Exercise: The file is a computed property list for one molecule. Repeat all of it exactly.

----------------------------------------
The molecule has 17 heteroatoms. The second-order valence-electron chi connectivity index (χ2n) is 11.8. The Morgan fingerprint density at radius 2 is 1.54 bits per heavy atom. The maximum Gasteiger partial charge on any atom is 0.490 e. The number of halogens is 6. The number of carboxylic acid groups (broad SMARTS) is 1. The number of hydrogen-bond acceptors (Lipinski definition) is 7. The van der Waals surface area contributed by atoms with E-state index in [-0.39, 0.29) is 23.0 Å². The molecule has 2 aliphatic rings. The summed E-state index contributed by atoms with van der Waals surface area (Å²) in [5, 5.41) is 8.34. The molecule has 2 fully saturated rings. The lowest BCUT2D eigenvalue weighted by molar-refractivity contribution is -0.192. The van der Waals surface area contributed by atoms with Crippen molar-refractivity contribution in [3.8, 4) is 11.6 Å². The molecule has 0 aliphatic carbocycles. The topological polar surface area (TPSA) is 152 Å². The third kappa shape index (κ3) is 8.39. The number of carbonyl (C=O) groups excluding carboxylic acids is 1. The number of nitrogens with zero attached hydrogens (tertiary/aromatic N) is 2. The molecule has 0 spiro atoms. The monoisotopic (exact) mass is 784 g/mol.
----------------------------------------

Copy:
The molecule has 17 heteroatoms. The second-order valence-electron chi connectivity index (χ2n) is 11.8. The Morgan fingerprint density at radius 2 is 1.54 bits per heavy atom. The maximum Gasteiger partial charge on any atom is 0.490 e. The number of halogens is 6. The number of carboxylic acid groups (broad SMARTS) is 1. The number of hydrogen-bond acceptors (Lipinski definition) is 7. The van der Waals surface area contributed by atoms with E-state index in [-0.39, 0.29) is 23.0 Å². The molecule has 2 aliphatic rings. The summed E-state index contributed by atoms with van der Waals surface area (Å²) in [5, 5.41) is 8.34. The molecule has 2 fully saturated rings. The lowest BCUT2D eigenvalue weighted by molar-refractivity contribution is -0.192. The van der Waals surface area contributed by atoms with Crippen molar-refractivity contribution in [3.8, 4) is 11.6 Å². The molecule has 0 aliphatic carbocycles. The topological polar surface area (TPSA) is 152 Å². The third kappa shape index (κ3) is 8.39. The number of carbonyl (C=O) groups excluding carboxylic acids is 1. The number of nitrogens with zero attached hydrogens (tertiary/aromatic N) is 2. The molecule has 0 spiro atoms. The monoisotopic (exact) mass is 784 g/mol.